With Ben Stiller, Robert De Niro, Owen Wilson, Teri Polo, Blythe Danner. Directed by Paul Weitz. Rated PG-13 for mature sexual humor throughout, language and some drug content. 98 minutes.
What terrible thing have moviegoers done to deserve yet a third outing in this series of alleged comedies? There may have been a germ of an idea in “Meet The Parents” (itself a remake), but by now it’s blossomed into a raging disease. Avoid this toxic waste dump of a movie, and do something less painful – like getting kicked by a mule. Considering how bad the movie is, it is a small wonder that any of the principal actors involved haven’t started bailing out yet, because no one can possibly be proud of being associated with a movie like LITTLE FOCKERS.
From its smirking title – see, Ben Stiller’s character is Greg Focker – to the return of Owen Wilson at his oiliest, this is the “Saw” of holiday comedies. Now with two children, Greg works as a nurse (snicker) but he’s been promoted to an administrative role. A sexy drug rep (Jessica Alba) wants to pay him the money he’ll need for private school tuition for his kids to represent a new erectile dysfunction drug. One can imagine the high-fives among the filmmakers when they realized this gave them a source for humor beside projectile vomiting and Greg’s father-in-law Jack (Robert De Niro) wishing his daughter Pam (Teri Polo) had done better.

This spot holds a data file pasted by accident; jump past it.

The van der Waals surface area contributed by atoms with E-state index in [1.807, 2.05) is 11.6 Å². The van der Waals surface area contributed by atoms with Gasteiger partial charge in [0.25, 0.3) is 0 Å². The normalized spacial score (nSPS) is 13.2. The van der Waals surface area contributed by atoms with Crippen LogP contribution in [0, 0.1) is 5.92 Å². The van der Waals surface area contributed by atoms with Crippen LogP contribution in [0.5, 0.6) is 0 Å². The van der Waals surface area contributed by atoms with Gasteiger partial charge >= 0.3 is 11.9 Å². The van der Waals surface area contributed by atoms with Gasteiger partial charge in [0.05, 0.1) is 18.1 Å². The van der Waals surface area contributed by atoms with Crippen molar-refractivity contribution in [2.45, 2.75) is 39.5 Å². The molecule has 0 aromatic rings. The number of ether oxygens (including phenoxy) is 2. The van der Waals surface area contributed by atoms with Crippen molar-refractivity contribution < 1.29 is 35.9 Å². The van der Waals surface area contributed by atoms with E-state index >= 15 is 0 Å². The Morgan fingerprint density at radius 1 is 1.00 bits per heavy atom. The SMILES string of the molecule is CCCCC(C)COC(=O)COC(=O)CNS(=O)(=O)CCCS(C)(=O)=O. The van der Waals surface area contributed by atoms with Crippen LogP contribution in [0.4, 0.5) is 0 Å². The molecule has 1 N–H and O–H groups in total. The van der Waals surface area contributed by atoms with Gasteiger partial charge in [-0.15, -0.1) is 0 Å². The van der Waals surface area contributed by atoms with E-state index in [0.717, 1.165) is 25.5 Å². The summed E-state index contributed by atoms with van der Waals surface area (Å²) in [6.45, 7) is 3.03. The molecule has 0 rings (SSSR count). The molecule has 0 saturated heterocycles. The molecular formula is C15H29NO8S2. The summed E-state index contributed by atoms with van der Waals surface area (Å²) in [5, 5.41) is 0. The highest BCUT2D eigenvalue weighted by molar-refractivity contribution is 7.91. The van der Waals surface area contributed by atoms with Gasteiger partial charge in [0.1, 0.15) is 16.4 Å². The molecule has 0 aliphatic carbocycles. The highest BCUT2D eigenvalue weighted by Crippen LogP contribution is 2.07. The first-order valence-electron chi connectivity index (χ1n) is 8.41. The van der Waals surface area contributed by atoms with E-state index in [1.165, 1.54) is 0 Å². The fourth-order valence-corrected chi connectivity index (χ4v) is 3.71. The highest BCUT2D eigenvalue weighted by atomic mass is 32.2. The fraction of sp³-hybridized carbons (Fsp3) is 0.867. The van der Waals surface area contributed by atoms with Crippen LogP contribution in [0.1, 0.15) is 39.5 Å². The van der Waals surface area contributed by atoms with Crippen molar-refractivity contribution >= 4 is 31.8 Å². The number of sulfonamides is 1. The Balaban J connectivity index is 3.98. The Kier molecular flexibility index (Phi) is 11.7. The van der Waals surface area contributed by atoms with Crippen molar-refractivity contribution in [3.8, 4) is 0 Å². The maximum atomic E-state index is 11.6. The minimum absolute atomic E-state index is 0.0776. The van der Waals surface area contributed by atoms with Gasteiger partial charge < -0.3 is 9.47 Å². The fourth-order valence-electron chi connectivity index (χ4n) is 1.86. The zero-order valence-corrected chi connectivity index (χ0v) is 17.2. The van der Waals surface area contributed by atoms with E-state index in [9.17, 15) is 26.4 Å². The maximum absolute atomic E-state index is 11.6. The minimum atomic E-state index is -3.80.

The plot, such as it is, focuses on the struggle between Greg and Jack as to who is the head of the family. It leads to the scene where the two of them check out a private school for the kids and the headmistress (Laura Dern) assumes they are a couple. Wow, haven’t seen any homosexual panic jokes for a while. Where ever do they get their ideas?
In fact, the basic idea remains the idea that Greg has to be humiliated at every turn. A low point is reached when their friend Kevin (Wilson) arrives and it is revealed he has a tattoo of Pam’s face on his back. He makes it very clear that he’s ready to move in should Greg stumble. In the original film there was at least the idea that a fiancé meeting prospective in-laws can be a time of comic tension, even if the film exploited it with the lamest of jokes. Now the series is off the deep end with Kevin even making a play for Greg’s mother (Barbara Streisand) and his father (Dustin Hoffman) off in Spain to study flamenco dancing.
About the only thing of interest – and very small interest at that – is that it reunites De Niro with his “Mean Streets” and “Taxi Driver” co-star Harvey Keitel who has a couple of scenes as a building contractor working for Greg. (They also appeared together in the little-seen 2004 film “The Bridge Of San Luis Rey.”) It’s a nice bit of trivia but not even Martin Scorsese could have made something worthwhile out of this material. Consider “Little Fockers” a stocking full of coal from the filmmakers to you.•••
Daniel M. Kimmel is a veteran movie critic and author of a host of film-related books, the most recent being I’ll Have What She’s Having: Behind The Scenes Of The Great Romantic Comedies. He teaches film at Suffolk University and lives in Somerville.